There’s something rotten on the Apple Isle, namely the parlous situation of AFL football.
The state of the game in the traditional AFL heartland has been in steady decline for a number of a years, most evident in the fact that only one player – Fremantle’s Hugh Dixon – has been drafted from the state in the last two years.
However, the situation reached its most critical juncture on Tuesday when it was announced that the Burnie Dockers were withdrawing from the TSL – the Tasmanian State League competition – due to lack of numbers. Nearby Devonport also recently announced it was leaving the competition due to similar pressures.
Compounding this is the release of figures today which show that the AFL has increased its financial support for the struggling Gold Coast by $5.5 million to $25 million for the financial year. Of course, there isn’t a casual link between this and the state of Tassie football, but, indirectly, it speaks volumes.
For years, one of the AFL’s arguments against establishing a team in Tassie has been that the state is unable to financially support a team. There may be some truth to this argument, given the current state of Tasmania’s economy; but I’d pose the question of whether Gold Coast would be able to financially sustain a team if it was not supported by the AFL.
I’d wager that it could not. If the AFL was prepared to support a team in Tasmania to the same extent that it does the Gold Coast, then the financial issues become moot.
Fairfax journalist Michael Gleeson wrote a piece on this issue a few days ago, and raises the interesting and under-recognised point that the economic downturn in Tasmania has led to a large population decrease as people leave the state in search of job opportunities on the mainland.
By extension, this has left Tassie depleted in player numbers, which has in turn led to Burnie and Devonport folding, and the state unable to financially support its teams. The broader point that Gleeson makes, however, is that it will take time for the recent increase in the number of participants at grassroots level to filter through to the top echelons of the sport.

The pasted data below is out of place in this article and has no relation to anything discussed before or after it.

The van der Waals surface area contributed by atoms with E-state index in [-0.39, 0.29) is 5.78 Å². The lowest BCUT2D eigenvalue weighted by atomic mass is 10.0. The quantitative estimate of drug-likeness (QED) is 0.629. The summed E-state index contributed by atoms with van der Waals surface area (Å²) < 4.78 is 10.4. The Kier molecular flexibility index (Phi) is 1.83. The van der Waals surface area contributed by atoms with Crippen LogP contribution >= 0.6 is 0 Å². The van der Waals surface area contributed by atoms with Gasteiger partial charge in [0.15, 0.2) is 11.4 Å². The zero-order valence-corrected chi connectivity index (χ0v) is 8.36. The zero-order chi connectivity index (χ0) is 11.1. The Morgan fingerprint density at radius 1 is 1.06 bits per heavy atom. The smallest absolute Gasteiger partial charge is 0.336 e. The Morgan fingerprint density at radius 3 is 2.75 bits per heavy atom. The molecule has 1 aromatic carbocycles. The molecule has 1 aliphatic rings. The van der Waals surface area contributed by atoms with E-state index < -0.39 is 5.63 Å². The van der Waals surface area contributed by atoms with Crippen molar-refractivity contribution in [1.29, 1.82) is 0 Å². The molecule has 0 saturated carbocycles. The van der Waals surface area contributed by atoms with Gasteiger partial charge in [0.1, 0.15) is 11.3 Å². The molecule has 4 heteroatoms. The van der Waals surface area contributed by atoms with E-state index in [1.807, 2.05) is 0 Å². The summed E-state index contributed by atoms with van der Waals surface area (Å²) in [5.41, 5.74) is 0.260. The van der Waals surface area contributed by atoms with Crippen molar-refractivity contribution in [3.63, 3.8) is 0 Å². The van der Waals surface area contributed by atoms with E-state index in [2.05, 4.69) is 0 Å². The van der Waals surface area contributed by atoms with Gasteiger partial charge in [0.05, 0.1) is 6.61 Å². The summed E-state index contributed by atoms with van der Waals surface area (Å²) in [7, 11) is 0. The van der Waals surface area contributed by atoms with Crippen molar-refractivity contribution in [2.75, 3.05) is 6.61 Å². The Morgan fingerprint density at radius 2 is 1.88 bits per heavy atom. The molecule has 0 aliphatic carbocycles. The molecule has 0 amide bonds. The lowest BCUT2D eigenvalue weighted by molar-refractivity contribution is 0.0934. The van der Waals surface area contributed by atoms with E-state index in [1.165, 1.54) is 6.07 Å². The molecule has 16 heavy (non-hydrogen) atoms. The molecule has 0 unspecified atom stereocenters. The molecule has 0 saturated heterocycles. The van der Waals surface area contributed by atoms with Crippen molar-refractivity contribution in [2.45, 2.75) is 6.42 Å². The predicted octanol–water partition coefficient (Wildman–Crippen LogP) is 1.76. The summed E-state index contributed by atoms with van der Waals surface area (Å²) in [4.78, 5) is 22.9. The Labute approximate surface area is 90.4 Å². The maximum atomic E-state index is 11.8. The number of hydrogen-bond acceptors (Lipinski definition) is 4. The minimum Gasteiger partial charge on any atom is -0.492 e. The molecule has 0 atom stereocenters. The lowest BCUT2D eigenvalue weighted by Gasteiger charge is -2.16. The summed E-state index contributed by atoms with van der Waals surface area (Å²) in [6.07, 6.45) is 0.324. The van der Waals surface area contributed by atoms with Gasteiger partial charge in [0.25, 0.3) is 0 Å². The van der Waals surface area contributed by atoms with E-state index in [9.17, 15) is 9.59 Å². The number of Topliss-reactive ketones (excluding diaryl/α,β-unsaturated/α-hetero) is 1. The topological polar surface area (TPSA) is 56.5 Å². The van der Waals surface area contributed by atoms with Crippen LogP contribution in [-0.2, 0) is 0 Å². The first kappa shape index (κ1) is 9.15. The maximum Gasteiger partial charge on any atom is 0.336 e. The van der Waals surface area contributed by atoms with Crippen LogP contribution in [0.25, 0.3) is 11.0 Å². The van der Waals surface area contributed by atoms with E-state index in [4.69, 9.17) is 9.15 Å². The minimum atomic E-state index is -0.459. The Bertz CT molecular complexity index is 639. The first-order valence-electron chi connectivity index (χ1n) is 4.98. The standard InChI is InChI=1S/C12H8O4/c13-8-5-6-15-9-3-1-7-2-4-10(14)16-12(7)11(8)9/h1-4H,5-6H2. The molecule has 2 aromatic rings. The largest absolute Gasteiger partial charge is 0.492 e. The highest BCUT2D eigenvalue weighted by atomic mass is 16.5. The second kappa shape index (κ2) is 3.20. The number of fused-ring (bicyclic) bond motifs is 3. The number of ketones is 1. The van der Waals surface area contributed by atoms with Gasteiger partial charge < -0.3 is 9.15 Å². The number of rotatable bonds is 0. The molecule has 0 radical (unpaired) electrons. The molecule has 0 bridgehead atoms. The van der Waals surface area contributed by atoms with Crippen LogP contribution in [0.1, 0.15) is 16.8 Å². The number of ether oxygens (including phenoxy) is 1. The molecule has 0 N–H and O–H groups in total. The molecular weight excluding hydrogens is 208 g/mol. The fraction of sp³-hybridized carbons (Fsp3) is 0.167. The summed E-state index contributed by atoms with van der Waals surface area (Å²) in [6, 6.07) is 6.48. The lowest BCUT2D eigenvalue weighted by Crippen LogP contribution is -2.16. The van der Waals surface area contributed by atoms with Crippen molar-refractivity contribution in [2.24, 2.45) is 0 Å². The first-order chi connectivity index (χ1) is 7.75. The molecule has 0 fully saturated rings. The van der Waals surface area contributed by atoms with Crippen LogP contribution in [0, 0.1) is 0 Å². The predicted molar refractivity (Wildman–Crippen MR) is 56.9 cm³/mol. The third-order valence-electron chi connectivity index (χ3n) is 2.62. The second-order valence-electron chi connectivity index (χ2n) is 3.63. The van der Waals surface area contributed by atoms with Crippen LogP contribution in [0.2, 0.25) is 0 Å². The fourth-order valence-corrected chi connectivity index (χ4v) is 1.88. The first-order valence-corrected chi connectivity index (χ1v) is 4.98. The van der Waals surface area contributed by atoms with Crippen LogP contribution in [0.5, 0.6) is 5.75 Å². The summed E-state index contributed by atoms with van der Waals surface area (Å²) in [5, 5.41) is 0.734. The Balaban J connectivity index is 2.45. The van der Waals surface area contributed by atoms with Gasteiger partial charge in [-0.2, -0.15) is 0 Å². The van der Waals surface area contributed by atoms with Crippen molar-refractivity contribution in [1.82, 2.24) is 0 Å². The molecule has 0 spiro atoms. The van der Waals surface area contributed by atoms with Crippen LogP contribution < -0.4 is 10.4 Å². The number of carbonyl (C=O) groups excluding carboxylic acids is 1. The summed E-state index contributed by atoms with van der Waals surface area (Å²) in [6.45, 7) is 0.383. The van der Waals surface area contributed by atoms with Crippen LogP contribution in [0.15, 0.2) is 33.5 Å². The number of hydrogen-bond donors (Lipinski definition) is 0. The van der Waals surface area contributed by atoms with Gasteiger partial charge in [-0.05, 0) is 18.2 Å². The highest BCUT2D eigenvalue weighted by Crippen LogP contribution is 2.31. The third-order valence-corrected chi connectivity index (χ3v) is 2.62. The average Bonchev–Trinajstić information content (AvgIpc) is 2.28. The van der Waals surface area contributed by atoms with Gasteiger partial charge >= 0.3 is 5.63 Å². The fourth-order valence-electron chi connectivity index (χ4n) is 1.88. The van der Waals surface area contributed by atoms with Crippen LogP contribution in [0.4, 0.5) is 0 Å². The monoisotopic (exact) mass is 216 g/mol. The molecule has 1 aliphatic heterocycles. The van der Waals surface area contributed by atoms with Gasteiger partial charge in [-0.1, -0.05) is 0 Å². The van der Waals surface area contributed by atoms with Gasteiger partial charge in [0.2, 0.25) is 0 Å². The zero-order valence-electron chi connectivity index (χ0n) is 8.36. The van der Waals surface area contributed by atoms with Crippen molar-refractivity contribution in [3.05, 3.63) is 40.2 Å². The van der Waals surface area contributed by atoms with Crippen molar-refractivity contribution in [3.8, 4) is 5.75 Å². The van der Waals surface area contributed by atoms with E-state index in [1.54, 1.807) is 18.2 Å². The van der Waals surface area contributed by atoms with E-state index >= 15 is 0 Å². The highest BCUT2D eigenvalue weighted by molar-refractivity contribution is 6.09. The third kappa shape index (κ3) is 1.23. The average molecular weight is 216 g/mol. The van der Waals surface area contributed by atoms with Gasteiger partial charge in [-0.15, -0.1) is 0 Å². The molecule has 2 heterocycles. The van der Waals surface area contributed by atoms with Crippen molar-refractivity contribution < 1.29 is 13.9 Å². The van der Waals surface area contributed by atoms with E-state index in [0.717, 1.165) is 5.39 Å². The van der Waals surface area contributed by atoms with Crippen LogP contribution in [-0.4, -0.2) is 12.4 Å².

If afforded the time and financial support needed to grow, this argument makes a good case that football in Tasmania could be resurrected.
Financial assistance to football in Tasmania could also do wonders for its under 18 competition, providing solid development pathways for young players. With Burnie’s withdrawal from the competition, around 15 academy players have been left without a club.
The Tassie Mariners, the state’s under-18 team, competes only in the state competition, and is no longer part of the TAC Cup competition, which means that development pathways for aspiring AFL footballers are in short supply.
The main issue at play here is not one of finances, but of the AFL’s insatiable appetite for expansion. If the AFL wanted there to be a team in Tassie, it would have been done by now.
Instead, they are content to bail out Gold Coast, in a non-football market where it’s seeming unlikely that the game will become the dominant presence, at the expense of assisting one of the game’s football heartlands. The AFL’s public messaging on football in Tasmania has been conflicting – consider this from AFL CEO Gil McLachlan this week.
“We will continue to invest down there, we have a really clear plan for Tasmania. You can look at this through different lenses and that’s certainly how we see it.”
Reading that, I come away confused. The only ‘really clear plan’ I can see is to let Tasmanian football stagnate at the expense of other newer markets.
How does the AFL’s previous public statements that its preference is for a ‘two-team system’ in Tassie – like the current one with North Melbourne and Hawthorn sharing the rights to play games in the state each year – fit with Gil’s most recent comment?
Whatever the plan is, I’ve yet to see anything clear come to fruition. And the second part of that statement, about looking at this situation through ‘different lenses’ – how else can it be looked at? Is this a reference to the fact that the AFL clearly sees itself doing the right thing by football in Tassie, whereas there is public perception that whatever happens in Tassie is clearly motivated by business interests?
Personally, I’m yet to see a clear plan articulated for supporting and developing football in Tasmania, as whatever the AFL has in place currently seems not to be working. If nothing is done soon, we face the very real possibility that Tasmania will become merely a fading memory in the football landscape.